Rare metal smelting workshop in China

Rare earth metals worth millions thrown away in UK each year

Precious and rare metals worth millions are scrapped each year through discarded consumer goods like old mobile phones.

Metals ranging from gold to cobalt and rare earth elements such as neodymium are used in electronic equipment including phones, laptops, headphones, rechargeable batteries and TVs - but are lost when the consumer goods end up in landfill.

It is estimated that between now and 2020, the UK will throw away 12 million tonnes of electronic equipment, a quarter of which will be IT equipment and other goods which contain around 63 tonnes of palladium and 17 tonnes of iridium.

The amount of palladium lost would be worth £1 billion on today's market, while the iridium would be worth £380 million.

Almost a quarter of the consumer goods thrown away could be fixed and resold in their current form, worth a potential £200 million a year.

In a bid to tackle rising consumer demand and an increasing reliance on metals from abroad, the government has launched an action plan to help businesses reuse and recycle the metals in products.

"Businesses are already feeling the heat from uncertainty in the supply of the speciality metals used in mobile phones, medical equipment and aeroplanes," said environment secretary Caroline Spelman.

"We're working with business to help prepare for these risks - but there is also a multibillion-pound opportunity in the massive amount of valuable metals lost because of how we deal now with products people no longer want.

"I want to see British businesses taking advantage of this golden opportunity to boost growth and jobs through how we design products, while re-using, recycling or substituting valuable metals."

China produces 95 per cent of "rare earth metals", and the EU, US and Japan this week took a complaint over the country's export restrictions to the World Trade Organisation.

Unstable countries such as Democratic Republic of Congo produce key materials including cobalt, which is used in phone, laptop and digital camera batteries.

A recent survey by the manufacturers organisation EEF of chief executives found that four fifths believed materials shortages would be a risk to their business this year.

The resource security action plan will provide £200,000 for businesses to come up with new ways of reusing or recycling precious metals and develop a map of where and how metals come in and out of the UK in electrical and electronic goods.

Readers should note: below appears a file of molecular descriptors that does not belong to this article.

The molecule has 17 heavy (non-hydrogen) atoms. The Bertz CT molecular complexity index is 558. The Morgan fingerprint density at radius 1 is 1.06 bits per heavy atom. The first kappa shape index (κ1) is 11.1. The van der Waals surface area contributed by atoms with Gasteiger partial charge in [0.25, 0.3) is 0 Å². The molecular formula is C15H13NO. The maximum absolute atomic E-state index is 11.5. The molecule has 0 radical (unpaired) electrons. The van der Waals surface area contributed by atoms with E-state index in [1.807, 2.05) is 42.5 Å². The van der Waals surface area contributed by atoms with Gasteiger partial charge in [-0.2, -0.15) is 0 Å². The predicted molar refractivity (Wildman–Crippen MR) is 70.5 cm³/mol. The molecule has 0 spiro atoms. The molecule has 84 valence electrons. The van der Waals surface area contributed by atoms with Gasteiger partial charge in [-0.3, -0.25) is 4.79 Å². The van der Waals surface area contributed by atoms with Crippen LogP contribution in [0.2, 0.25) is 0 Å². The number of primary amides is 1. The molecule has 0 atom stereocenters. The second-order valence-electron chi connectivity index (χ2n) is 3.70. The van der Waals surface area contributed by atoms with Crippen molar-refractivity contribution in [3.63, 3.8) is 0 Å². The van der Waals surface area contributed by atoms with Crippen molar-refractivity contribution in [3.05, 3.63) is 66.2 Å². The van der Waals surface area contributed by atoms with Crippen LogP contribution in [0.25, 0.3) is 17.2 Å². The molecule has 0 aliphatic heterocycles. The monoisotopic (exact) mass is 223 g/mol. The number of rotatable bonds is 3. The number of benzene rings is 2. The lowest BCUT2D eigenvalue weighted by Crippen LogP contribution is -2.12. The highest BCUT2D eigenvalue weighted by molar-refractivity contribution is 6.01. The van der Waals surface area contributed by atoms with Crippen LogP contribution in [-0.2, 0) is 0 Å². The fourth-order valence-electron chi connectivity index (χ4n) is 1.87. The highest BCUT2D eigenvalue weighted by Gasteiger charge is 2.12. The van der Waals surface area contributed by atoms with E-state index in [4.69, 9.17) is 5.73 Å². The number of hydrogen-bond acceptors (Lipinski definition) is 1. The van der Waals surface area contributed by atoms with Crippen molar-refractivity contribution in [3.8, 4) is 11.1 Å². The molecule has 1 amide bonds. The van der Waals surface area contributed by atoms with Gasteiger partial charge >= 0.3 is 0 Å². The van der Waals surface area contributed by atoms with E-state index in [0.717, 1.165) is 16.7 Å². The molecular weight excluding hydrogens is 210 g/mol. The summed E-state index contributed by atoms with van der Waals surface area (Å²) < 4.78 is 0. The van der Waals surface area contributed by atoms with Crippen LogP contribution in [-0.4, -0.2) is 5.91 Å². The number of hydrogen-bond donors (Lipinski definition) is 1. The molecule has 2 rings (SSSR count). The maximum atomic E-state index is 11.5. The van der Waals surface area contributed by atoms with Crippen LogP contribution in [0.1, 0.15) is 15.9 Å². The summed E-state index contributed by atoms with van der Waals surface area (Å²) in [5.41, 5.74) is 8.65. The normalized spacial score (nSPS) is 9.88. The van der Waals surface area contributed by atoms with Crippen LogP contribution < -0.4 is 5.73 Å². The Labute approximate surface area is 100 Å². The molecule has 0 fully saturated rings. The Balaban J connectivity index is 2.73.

"This plan will help UK businesses to better withstand any changes in both supply and price, make the most of emerging growth opportunities, create high-skilled jobs and compete on the world stage," said business secretary Vince Cable.

It is hoped it will help businesses find new ways of keeping hold of materials, so that they do not go to waste. Currently, for example, of £350 million of gold used each year in the UK, 75 per cent is lost through traditional recycling processes.

The plan will also see a new industry-led consortium assess risks and opportunities for businesses in the UK, and the development of a website with information for companies about the metals they rely on.

"This plan is a step in the right direction but government must now build on this and take a broader view on resources," said EEF's head of climate and environment, Gareth Stace.

"Access to raw materials is a growing issue for manufacturing with one in three firms rating this as their top risk for this year.

"Disruption to supply of key materials is a growing risk to manufacturers and their supply chains with scare materials concentrated in just a few countries and global demand growing rapidly.

"These materials are not widely recycled and not easily substituted with alternatives."

He warned the UK could not afford to sit back while competitors in Germany, the US, Japan and China were ahead in responding to the issue, and called for a strategy to help ensure resource security and create incentives for resource efficiency.

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